The chapters in Blade are short and sharp, often ending on a cliffhanger...were they fun to write?


Yes, they were. Each chapter felt like a sprint. I was aware that I was writing a long story, i.e. a tale that would be told over several books, but the scene-by-scene expression of that tale felt breathless at times, especially as there is lots of fast-moving action. Having said that, it took a long time to get those chapters right. I would usually get the rough shape down quickly, but once I'd established that, it would then take me ages to hone the text so that it ran smoothly, and especially to get the slang right. So yes, they were huge fun to write but challenging too, and as the boy's story deepened and grew more emotional, I found myself increasingly anxious not to mess it up. Blade may be a fictional character but he felt so real to me and I grew so attached to him that I was desperate not to let him down by writing his story badly.

Many thanks to Tim for taking the time to give us an interview.  If you would like to find out more about Tim visit his website here

Scottish Children's Book Awards

Today I was lucky enough to be invited to the Scottish Children's Book Awards ceremony which was held in the wonderful setting of the Lyceum Theatre, Edinburgh.  This celebration of Scottish literature was originally set up by the Scottish Arts Council in 1999 but is now run by Scottish Book Trust in partnership with Creative Scotland.

Record numbers of children took part in the voting, with over 23,000 children from all over Scotland voting for their favourite books – a staggering 42% more than last year - and over a quarter of all Scottish schools registering to take part. Votes were cast from every single Scottish education authority, from Dumfries and Galloway to Shetland, in schools, libraries and nurseries.


The ceremony started with the authors and illustrators from the shortlisted books in the Bookbug Readers category (0-7 years)drawing characters from their books live on the stage.  In addition to drawing in front of a live audience the illustrators were also interviewed by fellow shortlisted author Chae Strathie! I was extremely jealous as each of the illustrators effortlessly brought to life characters from their books. Winner of the Bookbug Readers category was Ross Collins for his picture book Dear Vampa (published by Hodder Children’s Books). Ross said:

“I am delighted and honoured to win the Bookbug Readers Category of the Scottish Children’s Book Awards 2011 for ‘Dear Vampa’. I’d like to thank all the schools and children who participated this year. I only wish that I could bite each one of them personally.”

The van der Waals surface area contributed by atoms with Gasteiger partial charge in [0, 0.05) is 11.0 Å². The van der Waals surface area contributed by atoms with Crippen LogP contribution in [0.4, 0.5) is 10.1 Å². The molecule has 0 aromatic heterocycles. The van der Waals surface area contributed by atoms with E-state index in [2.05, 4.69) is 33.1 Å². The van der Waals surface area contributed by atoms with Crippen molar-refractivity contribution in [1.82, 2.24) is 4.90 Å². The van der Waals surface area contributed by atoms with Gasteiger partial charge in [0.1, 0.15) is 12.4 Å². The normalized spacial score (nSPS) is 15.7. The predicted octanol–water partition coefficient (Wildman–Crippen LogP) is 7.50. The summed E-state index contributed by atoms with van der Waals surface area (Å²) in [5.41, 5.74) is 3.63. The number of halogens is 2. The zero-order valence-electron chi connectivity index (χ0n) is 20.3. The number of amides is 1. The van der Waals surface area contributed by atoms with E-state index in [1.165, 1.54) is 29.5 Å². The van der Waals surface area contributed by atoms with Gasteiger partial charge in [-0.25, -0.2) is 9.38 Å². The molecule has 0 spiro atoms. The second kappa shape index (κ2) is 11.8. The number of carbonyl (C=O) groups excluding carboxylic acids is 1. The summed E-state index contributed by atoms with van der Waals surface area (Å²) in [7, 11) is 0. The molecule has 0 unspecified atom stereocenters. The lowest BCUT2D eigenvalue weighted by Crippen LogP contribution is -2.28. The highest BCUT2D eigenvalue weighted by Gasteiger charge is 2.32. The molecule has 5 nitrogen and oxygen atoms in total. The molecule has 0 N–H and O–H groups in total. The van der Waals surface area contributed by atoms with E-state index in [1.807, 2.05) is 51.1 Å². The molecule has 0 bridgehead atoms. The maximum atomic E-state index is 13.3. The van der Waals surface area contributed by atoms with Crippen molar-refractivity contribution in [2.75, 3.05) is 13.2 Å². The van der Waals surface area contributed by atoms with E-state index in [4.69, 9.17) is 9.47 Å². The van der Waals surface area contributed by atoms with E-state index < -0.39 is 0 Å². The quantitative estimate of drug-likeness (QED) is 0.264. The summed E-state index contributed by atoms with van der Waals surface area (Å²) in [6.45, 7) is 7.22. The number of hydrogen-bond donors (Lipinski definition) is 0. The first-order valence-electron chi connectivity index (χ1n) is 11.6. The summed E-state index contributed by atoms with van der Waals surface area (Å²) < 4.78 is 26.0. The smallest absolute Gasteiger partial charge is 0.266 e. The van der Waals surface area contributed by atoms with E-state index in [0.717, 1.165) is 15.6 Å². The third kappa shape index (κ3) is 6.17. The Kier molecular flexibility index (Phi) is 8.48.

For the Younger Readers category (8-11 years) we were entertained with videos of how school pupils across Scotland had engaged with the books in this category.  This ranged from quizzes to devising their own version of top trumps based on some of the characters from one of the books!  Winner of this category was debut young-fiction author Ross MacKenzie for his first novel, Zac and the Dream Pirates (published by Chicken House). He said:

“I'm delighted (and stunned!)...Knowing that thousands of children across Scotland have enjoyed my book enough to vote for it is incredible. Perhaps it's fitting that the story is about dreams – I can't help thinking I'm going to wake from this one at any minute!”

The final category was the Older Readers (12-16 years). The Lyceum youth theatre had adapted a chapter from each of these novels and performed them to the captivated audience.  I'm sure the authors were delighted to see their novels brought to life in such excellent fashion. Popular teenage fiction author Nicola Morgan, based in Edinburgh, won the Older Readers Category (12-16 Years) for Wasted (published by Walker). Nicola commented:

“I am overwhelmed and still can't quite believe it. ‘Wasted’ was a risky book to write, because it's unusual - well, ok, weird - and that meant it was really hard to predict whether readers would respond well. But the risk paid off and I'm utterly thrilled and incredibly grateful to all the readers who voted and the adults who worked so hard to organise the awards.”

Nicola also thanked school librarians for the 'wonderful work they do in helping readers in schools' and made a plea that the importance of school libraries is not underestimated.